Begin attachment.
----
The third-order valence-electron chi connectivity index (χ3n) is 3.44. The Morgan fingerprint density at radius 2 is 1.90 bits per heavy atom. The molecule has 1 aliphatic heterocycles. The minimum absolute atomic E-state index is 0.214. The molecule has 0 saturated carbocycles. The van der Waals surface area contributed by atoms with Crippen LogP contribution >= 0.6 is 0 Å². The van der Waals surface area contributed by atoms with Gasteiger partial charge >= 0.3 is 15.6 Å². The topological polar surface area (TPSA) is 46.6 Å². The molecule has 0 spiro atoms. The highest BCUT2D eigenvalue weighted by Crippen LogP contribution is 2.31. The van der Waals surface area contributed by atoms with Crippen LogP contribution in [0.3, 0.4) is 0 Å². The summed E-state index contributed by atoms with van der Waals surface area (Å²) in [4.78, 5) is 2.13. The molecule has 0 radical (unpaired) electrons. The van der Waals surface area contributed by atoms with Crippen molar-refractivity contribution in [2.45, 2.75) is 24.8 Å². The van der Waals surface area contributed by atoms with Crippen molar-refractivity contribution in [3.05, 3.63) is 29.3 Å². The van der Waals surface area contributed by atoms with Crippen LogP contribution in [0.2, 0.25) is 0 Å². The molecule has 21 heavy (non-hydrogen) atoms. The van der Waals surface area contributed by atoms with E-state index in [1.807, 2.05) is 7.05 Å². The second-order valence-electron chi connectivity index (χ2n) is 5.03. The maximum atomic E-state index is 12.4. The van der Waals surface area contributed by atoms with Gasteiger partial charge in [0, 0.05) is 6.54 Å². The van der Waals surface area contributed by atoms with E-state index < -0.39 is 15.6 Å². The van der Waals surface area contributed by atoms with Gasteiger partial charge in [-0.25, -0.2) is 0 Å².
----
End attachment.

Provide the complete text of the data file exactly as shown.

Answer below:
The third-order valence-electron chi connectivity index (χ3n) is 3.44. The Morgan fingerprint density at radius 2 is 1.90 bits per heavy atom. The molecule has 1 aliphatic heterocycles. The minimum absolute atomic E-state index is 0.214. The molecule has 0 saturated carbocycles. The van der Waals surface area contributed by atoms with Crippen LogP contribution >= 0.6 is 0 Å². The van der Waals surface area contributed by atoms with Gasteiger partial charge >= 0.3 is 15.6 Å². The topological polar surface area (TPSA) is 46.6 Å². The molecule has 0 spiro atoms. The highest BCUT2D eigenvalue weighted by Crippen LogP contribution is 2.31. The van der Waals surface area contributed by atoms with Crippen LogP contribution in [0.3, 0.4) is 0 Å². The summed E-state index contributed by atoms with van der Waals surface area (Å²) in [4.78, 5) is 2.13. The molecule has 0 radical (unpaired) electrons. The van der Waals surface area contributed by atoms with Crippen molar-refractivity contribution in [2.45, 2.75) is 24.8 Å². The van der Waals surface area contributed by atoms with Crippen molar-refractivity contribution in [3.05, 3.63) is 29.3 Å². The van der Waals surface area contributed by atoms with Crippen LogP contribution in [0.2, 0.25) is 0 Å². The molecule has 21 heavy (non-hydrogen) atoms. The van der Waals surface area contributed by atoms with E-state index in [1.807, 2.05) is 7.05 Å². The second-order valence-electron chi connectivity index (χ2n) is 5.03. The maximum atomic E-state index is 12.4. The van der Waals surface area contributed by atoms with Gasteiger partial charge in [0, 0.05) is 6.54 Å². The van der Waals surface area contributed by atoms with E-state index < -0.39 is 15.6 Å². The van der Waals surface area contributed by atoms with Gasteiger partial charge in [-0.25, -0.2) is 0 Å².